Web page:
Upon investigation of the prohibitions on Muslimah-non-Muslim unions, I discovered more restrictions placed on a men’s prospective spouse than on a woman’s (not surprising, Ms. Mohammad had a similar finding). Both men and women are cautioned against joining into marriage with a mushrikin [simply defined as a polytheist or one who ascribes divinity to other than God] (2:221). But only men are specifically singled out when entering into a discussion about marrying a muminatin [believing women], and guarding THOSE women from returning to the kuffar [deniers of Truth] (60:10). In addition, lawful are the ones who a man has paid their dowers (33:50), and muhsanaat [chaste women] (5:5). Men are also instructed to “give them their due dower, and desire chastity, not lewdness, nor secret intrigues” (5:5). And forbidden to men are their father’s previous spouses (4:22), mothers, daughters, sisters, paternal and maternal aunts, nieces, mothers-in-law, step daughters (4:23), married women (4:24). No such prohibitions or advisories appear for Muslim women.

With such limits, provisions, supplemental instructions on lawful and prohibitive marriage, men appear to have more restrictions than women when it comes to choosing a lawful or desirable spouse. Certain madhabs [schools of thought] find it makruh [reprehensible] for Muslim men to marry non-Muslim women, including kitabis, in  non-majority Muslim state settings. Some Maliki jurists even used the Haram card when describing such geography particular unions.

So a Muslim women cannot marry a mushrikin [polytheist] and a Muslim man has the additional provisions of marrying a woman who is a mumin [believer] (60:10) muhsanaat [chaste woman] (5:5)— provisions not outlined for women. Does that mean she won the argument, that Muslim women can marry muslim men? Not necessarily because I contend that non-mushrikin men are Muslims. So, since the category of “Muslim” under my definition is a much wider net than Muslims would feel comfortable casting, I will explain what I mean by Muslim and use that as grounds to endorse Muslim-on-Muslim marriages as a sort of protection of gender rights.

3. “One Love”?: Interrogating the socially popular definition of “Muslim”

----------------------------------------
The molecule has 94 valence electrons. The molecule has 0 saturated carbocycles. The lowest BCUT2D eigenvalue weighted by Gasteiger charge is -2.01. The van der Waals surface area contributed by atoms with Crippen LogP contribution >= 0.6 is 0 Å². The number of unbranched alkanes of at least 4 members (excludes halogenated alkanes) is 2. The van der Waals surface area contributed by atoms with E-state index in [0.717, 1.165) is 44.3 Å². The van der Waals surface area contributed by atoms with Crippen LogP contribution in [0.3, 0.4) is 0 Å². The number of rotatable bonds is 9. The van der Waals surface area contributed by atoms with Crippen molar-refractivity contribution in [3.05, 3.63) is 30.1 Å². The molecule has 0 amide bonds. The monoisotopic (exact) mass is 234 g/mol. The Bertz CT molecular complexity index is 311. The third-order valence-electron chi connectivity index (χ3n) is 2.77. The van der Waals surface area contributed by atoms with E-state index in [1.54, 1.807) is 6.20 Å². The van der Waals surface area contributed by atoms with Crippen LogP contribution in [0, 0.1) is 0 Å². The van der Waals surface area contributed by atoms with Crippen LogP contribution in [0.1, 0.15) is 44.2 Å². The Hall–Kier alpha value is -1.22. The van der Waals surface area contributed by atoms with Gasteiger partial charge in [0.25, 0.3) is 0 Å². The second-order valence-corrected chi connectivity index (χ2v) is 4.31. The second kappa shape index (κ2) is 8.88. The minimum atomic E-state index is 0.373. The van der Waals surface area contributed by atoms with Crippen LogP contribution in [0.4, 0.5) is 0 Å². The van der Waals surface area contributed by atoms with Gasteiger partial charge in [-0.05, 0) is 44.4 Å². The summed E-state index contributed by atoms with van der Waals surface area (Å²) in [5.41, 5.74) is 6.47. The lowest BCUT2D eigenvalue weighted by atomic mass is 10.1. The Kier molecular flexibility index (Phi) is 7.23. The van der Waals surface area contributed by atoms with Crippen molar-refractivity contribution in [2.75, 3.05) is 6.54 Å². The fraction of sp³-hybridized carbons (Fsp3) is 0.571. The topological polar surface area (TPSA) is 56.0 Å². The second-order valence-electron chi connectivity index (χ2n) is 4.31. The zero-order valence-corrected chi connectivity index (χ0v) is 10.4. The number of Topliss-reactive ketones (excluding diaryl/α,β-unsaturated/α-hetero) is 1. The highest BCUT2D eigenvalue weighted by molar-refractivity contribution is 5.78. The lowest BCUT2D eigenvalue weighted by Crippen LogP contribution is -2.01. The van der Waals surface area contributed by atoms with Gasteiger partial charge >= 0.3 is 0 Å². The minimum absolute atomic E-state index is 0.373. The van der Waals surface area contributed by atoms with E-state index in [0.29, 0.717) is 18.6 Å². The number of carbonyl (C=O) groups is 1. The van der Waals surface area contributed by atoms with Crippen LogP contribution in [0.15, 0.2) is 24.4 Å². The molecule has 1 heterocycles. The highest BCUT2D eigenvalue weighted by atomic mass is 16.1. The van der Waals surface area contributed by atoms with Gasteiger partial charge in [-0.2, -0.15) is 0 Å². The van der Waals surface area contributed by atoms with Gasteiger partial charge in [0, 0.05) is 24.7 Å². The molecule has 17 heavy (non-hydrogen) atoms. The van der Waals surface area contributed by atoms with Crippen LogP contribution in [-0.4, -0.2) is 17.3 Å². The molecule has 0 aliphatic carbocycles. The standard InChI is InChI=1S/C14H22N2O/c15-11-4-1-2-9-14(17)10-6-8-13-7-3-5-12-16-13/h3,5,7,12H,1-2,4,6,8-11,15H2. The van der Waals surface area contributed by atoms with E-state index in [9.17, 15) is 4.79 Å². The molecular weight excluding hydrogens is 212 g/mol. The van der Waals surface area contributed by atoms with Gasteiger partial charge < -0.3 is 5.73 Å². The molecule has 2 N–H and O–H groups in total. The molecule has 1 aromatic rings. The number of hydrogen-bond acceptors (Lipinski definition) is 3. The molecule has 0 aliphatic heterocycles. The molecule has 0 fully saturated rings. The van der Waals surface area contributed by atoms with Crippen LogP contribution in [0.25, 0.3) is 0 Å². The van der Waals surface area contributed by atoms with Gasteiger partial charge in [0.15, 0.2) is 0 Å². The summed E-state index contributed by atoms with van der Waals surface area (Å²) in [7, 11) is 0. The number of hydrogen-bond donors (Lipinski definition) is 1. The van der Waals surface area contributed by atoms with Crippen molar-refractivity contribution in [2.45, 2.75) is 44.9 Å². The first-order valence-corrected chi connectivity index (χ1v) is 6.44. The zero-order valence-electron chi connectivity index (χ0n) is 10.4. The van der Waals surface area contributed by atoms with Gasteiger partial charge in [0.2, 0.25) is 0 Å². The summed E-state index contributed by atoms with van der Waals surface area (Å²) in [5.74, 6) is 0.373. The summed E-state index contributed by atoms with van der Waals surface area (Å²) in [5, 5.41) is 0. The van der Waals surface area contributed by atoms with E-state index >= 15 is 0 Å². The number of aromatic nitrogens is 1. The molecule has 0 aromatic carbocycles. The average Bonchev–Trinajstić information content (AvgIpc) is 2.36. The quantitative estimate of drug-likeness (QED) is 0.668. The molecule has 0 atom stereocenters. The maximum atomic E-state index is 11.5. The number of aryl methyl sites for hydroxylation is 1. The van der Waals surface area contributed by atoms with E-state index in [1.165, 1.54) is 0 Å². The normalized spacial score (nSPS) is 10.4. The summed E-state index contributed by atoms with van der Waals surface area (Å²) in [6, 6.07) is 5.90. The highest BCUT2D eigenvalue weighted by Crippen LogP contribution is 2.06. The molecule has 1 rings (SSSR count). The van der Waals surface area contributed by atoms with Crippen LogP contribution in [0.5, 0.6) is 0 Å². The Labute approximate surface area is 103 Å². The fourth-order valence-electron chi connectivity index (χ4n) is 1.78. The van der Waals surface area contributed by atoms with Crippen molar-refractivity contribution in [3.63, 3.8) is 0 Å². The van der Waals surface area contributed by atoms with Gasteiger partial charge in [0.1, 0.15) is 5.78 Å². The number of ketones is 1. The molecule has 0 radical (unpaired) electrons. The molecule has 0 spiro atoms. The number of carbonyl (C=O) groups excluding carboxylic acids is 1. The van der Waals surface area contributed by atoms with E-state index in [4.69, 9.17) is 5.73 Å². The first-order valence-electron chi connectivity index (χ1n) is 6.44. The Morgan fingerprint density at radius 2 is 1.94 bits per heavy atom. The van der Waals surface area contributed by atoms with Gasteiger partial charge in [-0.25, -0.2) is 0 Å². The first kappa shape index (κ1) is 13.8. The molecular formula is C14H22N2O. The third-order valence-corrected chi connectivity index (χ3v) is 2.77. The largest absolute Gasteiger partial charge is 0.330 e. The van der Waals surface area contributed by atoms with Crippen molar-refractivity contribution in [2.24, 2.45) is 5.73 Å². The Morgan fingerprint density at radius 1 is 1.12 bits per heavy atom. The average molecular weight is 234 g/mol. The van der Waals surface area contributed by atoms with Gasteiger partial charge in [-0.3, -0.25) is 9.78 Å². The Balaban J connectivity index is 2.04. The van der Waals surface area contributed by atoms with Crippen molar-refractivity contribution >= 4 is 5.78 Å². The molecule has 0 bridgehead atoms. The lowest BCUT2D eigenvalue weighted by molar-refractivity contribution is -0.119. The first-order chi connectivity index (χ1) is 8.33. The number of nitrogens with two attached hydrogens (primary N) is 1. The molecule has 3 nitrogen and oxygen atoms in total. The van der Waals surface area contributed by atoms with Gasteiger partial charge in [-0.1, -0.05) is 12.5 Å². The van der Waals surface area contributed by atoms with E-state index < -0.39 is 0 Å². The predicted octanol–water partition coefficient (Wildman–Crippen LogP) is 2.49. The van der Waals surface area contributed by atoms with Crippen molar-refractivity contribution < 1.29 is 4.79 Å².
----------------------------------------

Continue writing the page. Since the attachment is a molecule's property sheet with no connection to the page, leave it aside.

This conveniently leads us back to a rudimentary question requiring clarification, “What is a Muslim?” Who is considered a Muslim by the Qu’ran? Religious Studies Professor William Chittick in a recent article for Huffington Post “Which ‘Islam’? Exploring the Word’s Many Meanings” contends that historically, the identification with the term Muslim and Islam is an innovation, and the limited demarcations that term has metamorphized to, also is an innovation.[2] Chittick and Sachiko Murata in “The Vision of Islam” argue for four different meanings for the words “Islam.” Those include: “(1) The submission of the whole of creation to the Creator; (2) the submission of human beings to the guidance of God as revealed through the prophets; (3) the submission of human to the guidance of God as revealed through the prophet Muhammad; and (4) the submission of the followers of Muhammad to God’s practical instructions” (6).

Being that I am the purveyor of this argument, I will subscribe to the second of the four to make my point. Examples of mentions of such an Islam, with such Muslims counted as its adherents, can be seen here (I have added the original Arabic words in those instances where it is relevant):

And strive in His cause as ye ought to strive, (with sincerity and under discipline). He has chosen you, and has imposed no difficulties on you in religion; it is the cult of your father Abraham. It is He Who has named you Muslims (almuslimeena), both before and in this (Revelation); that the Messenger may be a witness for you, and ye be witnesses for mankind! So establish regular Prayer, give regular Charity, and hold fast to Allah! He is your Protector – the Best to protect and the Best to help!”  (22:78, Y. Ali)

“When Jesus found Unbelief on their part He said: “Who will be My helpers to (the work of) Allah.” Said the disciples: “We are Allah’s helpers: We believe in Allah, and do thou bear witness that we are Muslims (muslimoona).” (3:52, Y. Ali)

“And dispute ye not with the People of the Book (alkitabi), except with means better (than mere disputation), unless it be with those of them who inflict wrong (and injury): but say, “We believe in the revelation which has come down to us and in that which came down to you; Our Allah and your Allah is one; and it is to Him we bow (in Islam).” (muslimoona).” (29:46, Y. Ali)

As was demonstrated by the above examples, the term “Muslim” was used to describe Jesus’s disciples, (who I have heard people refer to as distinctly different than us Mooz-lams), who are part of the “cult of your father Abraham,” and who include kitabis as those who bow to the one God they share.